If only I could say the same for bringing my invention to market! From the point of invention onwards it was quite a different story. Whether it is the patent process itself, or having to learn a plethora of new skill sets: branding, marketing, logistics, adhesive, biodegradable processes, manufacturing processes, or simply trying to find the amount of waking hours to fit all this in,  I cannot hand on heart say that manufacturing a product is a joyful experience. It is full of unknowns, insecurities, delays, overpromising and under delivering and somehow things never quite being as you would expect them! I have however learned an incredible amount about many new subjects and processes as well as about human nature.

Have you had much male support for what is essentially a female product? What has been the hardest obstacle to overcome?

I have indeed had a lot of male support for my sanitary disposal bag along the way. Initially, my husband who has been extremely supportive especially as I left a well-paid job to pursue this dream, one of my very first shareholders was male and really believed in the product and its potential. I called upon many of my contacts a lot of whom were male, to help me with areas of branding marketing and legality and shareholder complexities and we have a male chairman at FabLittleBag who has been extraordinarily supportive and encouraging.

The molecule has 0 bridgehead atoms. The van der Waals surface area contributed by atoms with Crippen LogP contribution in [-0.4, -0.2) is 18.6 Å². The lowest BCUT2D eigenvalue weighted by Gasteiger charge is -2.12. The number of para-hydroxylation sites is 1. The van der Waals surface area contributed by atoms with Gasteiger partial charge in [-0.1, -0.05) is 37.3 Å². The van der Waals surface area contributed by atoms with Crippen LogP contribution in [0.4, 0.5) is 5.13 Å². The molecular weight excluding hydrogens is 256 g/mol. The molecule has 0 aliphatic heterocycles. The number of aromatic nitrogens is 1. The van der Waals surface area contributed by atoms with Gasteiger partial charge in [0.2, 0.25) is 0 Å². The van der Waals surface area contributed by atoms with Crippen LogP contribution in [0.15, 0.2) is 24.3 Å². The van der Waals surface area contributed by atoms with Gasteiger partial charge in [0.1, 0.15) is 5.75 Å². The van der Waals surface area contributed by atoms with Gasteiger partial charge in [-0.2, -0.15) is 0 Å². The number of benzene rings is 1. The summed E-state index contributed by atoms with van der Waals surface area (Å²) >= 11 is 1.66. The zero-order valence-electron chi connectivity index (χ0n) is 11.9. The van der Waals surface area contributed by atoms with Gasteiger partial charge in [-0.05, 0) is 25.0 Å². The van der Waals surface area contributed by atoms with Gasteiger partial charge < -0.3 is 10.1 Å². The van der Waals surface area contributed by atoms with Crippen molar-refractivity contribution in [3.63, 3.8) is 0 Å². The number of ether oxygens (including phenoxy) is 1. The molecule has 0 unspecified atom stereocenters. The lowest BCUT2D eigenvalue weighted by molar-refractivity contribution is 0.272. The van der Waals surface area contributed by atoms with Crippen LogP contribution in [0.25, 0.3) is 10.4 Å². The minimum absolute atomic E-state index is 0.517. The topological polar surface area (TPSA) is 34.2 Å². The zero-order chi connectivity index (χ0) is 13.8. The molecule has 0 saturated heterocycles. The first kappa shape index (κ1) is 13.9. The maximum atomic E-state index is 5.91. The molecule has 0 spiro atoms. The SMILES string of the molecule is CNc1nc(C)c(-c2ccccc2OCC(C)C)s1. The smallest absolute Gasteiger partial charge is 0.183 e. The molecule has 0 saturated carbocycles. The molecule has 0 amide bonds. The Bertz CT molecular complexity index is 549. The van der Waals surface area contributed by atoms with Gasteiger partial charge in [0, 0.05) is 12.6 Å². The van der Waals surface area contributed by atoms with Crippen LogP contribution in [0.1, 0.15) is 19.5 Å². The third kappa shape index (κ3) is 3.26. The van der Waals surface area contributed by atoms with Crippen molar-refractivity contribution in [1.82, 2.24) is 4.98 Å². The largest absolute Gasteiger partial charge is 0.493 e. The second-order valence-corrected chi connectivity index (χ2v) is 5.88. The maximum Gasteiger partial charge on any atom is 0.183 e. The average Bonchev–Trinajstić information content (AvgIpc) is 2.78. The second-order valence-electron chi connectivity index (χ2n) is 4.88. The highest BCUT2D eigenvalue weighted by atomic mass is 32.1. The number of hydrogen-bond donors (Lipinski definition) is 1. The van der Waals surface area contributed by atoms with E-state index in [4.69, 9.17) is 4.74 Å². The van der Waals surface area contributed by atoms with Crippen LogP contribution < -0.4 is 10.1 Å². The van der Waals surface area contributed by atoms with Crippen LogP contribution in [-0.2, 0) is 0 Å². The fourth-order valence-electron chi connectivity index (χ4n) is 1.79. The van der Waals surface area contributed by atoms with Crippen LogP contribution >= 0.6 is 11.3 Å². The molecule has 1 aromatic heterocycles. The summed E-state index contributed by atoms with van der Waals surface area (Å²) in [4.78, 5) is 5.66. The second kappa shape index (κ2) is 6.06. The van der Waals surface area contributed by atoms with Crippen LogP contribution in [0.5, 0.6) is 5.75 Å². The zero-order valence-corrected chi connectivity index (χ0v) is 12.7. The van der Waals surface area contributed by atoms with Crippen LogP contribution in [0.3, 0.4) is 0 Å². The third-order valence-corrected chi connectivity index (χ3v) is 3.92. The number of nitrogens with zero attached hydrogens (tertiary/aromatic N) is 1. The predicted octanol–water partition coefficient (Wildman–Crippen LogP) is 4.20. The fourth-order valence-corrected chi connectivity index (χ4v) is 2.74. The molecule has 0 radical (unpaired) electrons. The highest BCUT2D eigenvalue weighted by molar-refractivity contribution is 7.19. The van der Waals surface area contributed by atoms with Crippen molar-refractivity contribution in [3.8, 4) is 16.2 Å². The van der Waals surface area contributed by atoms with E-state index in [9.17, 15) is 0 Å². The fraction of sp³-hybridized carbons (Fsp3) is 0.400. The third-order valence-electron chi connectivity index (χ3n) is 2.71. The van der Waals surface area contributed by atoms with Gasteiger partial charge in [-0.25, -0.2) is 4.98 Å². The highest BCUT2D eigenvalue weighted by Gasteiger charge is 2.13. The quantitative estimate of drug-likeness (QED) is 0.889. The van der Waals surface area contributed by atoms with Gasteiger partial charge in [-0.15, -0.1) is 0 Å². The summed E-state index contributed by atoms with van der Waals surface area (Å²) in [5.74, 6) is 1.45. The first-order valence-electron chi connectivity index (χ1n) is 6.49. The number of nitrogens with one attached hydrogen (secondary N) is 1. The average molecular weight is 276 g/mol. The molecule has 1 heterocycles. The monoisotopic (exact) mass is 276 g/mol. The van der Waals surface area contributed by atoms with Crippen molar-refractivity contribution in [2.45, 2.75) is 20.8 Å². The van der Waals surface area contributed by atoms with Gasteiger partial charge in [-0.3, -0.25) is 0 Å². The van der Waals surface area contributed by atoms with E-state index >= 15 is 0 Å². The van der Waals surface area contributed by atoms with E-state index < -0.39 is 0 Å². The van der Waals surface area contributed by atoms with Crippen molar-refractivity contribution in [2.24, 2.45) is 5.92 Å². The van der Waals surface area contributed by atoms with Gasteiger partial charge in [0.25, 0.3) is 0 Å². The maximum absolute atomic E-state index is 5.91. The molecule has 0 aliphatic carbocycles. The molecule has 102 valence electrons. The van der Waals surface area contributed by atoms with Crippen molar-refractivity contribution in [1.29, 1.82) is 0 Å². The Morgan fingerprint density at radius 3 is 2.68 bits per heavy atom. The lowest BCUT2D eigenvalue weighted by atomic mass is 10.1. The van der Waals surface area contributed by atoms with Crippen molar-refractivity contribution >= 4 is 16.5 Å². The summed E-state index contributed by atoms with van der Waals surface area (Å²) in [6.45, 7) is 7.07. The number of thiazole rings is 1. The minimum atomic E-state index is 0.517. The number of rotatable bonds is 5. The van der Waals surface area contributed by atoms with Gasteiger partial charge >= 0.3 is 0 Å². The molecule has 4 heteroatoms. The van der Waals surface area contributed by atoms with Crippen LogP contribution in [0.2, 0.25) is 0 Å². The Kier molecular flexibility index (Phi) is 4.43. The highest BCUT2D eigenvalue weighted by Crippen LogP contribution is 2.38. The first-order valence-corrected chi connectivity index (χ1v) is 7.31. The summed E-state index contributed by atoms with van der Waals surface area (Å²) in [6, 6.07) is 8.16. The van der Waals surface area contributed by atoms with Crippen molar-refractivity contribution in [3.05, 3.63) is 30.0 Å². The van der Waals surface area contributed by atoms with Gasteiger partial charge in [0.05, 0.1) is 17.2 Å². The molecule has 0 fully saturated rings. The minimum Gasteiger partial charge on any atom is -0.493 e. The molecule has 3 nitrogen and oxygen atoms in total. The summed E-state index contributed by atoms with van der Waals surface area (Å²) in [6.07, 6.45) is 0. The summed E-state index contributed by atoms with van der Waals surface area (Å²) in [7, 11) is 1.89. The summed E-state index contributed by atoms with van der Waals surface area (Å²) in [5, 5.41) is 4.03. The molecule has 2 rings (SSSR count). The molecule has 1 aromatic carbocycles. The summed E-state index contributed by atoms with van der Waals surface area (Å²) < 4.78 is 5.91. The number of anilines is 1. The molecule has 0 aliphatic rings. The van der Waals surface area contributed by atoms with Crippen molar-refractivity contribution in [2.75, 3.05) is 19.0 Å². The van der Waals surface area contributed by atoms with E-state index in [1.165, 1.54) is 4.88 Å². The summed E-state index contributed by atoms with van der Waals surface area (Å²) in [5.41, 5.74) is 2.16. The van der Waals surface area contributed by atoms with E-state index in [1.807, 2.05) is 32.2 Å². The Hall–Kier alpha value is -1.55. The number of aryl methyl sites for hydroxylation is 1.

I don’t believe that just because it is a female product that only females will either understand it will be supportive of it. After all most men have wives, girlfriends, sisters girl-friends who FabLittleBag is relevant for.  In fact, I have learned during this process that some men have periods, one of our earliest supporters was an Intersex man who told us that we have really changed his life as there were no sanitary bins at work and it was a daily struggle, all resolved with FabLittleBag.

Probably the most challenging area I have had dealing with men is when dealing with a male buyer who really doesn’t get it at the outset and needs a lot of convincing and/or doesn’t particularly want to know. Similarly, with some potential investors who will see the word ‘sanitary’ or ‘period’ and simply shut down and turn off without realising the huge business potential of FabLittleBag.